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Language use during mathematics activities: differences between directing and doing activities using a robot

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This study examined language used by two participants with physical limitations who completed mathematics activities with a typically developing peer without (baseline) and with (intervention) a Lego robot. The researchers aimed to determine whether the participants would produce less ‘task completion’ language (i.e., asking for help) with the robot due to more independent completion of the task. The intent was to inform the vocabulary that would be needed to support students using an AAC system to complete math tasks. Proportion of ‘task completion’ language did not decrease significantly during the intervention condition for either participant. Participant 1 manipulated objects with his hands to complete measurement activities. His requests for help were mainly to be handed items beyond his reach. Participant 2 had severe physical impairments affecting all four limbs. Her ‘task completion’ language changed during the intervention condition to include more specific directions for math measurement. Proportion of ‘task completion’ language was higher for Participant 2 than for Participant 1 in both conditions. Participant 2 also demonstrated difficulties with the understanding and use of math related functional vocabulary. Both participants had strong language and social skills which may have helped in compensating for motor limitations. The researchers concluded that although the use of “helping” vocabulary did not decrease in the intervention condition, the study served to provide direction for further research. Some possible areas to investigate include: specific vocabulary used during similar activities, understanding of mathematics concepts vocabulary, and review of “helping” vocabulary needed for students using AAC devices.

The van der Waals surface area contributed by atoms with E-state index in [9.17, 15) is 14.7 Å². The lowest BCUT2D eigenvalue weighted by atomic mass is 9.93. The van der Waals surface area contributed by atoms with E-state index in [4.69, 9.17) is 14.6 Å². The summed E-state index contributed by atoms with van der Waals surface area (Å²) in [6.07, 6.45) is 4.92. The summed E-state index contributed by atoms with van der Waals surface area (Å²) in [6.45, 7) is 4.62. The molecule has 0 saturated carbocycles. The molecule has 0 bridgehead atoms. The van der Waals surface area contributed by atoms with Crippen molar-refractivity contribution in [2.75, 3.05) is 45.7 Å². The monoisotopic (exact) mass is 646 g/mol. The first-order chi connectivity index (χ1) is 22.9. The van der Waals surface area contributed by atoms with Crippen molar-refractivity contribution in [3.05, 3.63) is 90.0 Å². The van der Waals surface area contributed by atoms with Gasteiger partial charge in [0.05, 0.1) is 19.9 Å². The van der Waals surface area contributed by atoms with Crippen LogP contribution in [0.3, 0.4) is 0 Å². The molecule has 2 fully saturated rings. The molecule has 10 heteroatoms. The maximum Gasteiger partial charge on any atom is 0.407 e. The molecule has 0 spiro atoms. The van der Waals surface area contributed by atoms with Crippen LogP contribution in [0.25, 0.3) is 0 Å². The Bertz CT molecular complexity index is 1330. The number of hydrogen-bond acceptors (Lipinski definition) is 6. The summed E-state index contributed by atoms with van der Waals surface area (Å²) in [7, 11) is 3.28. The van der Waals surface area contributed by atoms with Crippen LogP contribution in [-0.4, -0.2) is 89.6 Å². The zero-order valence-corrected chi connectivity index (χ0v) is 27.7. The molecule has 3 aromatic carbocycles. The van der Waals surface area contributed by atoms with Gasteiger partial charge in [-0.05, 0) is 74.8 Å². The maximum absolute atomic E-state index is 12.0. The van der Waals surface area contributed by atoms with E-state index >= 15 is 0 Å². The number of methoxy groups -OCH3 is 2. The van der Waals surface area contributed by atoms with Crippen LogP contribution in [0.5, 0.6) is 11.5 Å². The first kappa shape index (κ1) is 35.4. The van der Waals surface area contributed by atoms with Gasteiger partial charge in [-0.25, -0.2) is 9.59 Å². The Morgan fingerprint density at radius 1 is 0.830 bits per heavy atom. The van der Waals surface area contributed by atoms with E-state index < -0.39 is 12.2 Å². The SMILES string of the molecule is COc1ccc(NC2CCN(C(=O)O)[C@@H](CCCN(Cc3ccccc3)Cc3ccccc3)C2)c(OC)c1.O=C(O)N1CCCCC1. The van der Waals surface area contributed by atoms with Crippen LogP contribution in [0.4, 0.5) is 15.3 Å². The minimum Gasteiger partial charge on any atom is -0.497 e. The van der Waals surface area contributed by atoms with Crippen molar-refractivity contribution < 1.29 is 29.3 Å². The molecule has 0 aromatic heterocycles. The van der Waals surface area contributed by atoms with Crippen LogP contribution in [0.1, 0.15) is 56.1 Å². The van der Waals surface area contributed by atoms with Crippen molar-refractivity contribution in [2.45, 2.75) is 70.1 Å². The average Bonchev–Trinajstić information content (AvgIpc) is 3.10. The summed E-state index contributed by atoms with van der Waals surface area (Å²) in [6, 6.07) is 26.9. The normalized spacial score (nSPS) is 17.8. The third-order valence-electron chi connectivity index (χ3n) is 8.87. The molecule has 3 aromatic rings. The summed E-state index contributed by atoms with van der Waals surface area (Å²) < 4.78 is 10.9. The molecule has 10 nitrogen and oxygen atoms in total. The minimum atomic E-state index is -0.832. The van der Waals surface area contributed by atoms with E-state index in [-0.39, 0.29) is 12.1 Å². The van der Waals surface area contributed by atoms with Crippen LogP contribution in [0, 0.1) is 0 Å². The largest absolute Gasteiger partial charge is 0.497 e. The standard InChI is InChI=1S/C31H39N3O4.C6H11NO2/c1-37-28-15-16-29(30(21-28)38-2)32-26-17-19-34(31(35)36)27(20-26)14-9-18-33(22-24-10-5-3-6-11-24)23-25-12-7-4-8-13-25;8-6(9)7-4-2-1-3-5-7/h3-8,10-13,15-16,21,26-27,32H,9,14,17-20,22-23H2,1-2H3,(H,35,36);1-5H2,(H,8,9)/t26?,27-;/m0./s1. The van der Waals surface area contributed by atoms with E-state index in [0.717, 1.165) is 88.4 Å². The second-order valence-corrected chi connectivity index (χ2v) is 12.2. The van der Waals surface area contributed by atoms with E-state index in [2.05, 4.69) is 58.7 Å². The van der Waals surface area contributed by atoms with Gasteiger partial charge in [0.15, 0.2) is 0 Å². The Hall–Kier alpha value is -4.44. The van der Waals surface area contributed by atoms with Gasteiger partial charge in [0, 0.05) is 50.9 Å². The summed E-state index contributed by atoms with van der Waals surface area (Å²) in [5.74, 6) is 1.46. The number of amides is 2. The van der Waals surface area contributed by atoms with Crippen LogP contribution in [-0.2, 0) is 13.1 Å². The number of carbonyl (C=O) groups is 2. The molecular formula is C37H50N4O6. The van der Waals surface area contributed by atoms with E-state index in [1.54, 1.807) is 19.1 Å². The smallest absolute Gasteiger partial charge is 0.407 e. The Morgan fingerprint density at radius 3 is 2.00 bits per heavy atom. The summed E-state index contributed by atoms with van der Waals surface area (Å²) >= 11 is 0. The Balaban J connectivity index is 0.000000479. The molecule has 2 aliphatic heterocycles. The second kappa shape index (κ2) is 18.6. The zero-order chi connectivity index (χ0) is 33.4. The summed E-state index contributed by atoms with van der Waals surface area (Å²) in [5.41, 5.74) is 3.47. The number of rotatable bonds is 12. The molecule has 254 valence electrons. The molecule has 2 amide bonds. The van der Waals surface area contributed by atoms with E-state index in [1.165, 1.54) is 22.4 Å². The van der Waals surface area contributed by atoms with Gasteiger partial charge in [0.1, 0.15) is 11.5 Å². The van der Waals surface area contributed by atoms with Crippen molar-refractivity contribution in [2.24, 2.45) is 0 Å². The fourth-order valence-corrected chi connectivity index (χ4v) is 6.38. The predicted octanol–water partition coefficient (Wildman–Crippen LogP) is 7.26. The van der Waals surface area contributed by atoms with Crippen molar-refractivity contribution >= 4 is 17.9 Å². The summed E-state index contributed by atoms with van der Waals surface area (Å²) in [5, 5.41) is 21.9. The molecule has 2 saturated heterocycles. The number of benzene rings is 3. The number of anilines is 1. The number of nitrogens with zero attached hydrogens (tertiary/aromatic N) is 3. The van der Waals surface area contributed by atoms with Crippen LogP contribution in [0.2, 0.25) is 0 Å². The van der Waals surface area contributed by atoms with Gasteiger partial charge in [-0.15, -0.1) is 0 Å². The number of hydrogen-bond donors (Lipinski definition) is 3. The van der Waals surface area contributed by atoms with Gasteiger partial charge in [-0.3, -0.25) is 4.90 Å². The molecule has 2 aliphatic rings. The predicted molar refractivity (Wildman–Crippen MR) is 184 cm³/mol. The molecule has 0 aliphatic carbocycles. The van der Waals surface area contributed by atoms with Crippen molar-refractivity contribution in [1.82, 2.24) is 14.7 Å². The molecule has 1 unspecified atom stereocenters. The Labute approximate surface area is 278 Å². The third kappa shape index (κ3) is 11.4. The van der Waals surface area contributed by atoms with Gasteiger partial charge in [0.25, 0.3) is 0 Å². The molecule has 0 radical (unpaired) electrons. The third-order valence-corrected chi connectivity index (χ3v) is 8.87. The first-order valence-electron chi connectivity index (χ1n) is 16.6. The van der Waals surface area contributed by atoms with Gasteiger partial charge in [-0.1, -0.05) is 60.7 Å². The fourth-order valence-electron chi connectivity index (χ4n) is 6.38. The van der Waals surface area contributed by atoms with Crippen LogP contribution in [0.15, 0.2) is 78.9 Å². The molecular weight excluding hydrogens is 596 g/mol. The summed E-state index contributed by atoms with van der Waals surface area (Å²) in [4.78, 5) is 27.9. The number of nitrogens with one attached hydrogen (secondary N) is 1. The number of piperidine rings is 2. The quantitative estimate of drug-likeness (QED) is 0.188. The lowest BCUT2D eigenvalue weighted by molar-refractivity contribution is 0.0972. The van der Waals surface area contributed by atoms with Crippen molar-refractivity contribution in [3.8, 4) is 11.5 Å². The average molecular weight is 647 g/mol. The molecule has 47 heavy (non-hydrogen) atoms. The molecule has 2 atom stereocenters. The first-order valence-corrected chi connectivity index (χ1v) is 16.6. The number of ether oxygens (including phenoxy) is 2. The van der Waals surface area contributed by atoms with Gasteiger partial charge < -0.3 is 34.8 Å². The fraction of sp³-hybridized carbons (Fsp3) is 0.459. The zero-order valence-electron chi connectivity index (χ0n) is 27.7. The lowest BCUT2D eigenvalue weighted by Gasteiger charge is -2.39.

Author(s):

Kim Adams    
University of Alberta/Glenrose Rehabilitation Hospital
Canada

Danielle Commandeur    
University of Alberta/Glenrose Rehabilitation Hospital
Canada

Bonnie-Lynn David    
I CAN Centre for Assistive Technology, Glenrose Hospital , Alberta Health Services
Canada

Corinne Tuck    
: I CAN Centre for Assistive Technology, Glenrose Hospital , Alberta Health Services
Canada

Katelyn Loshny    
University of Alberta
Canada

 

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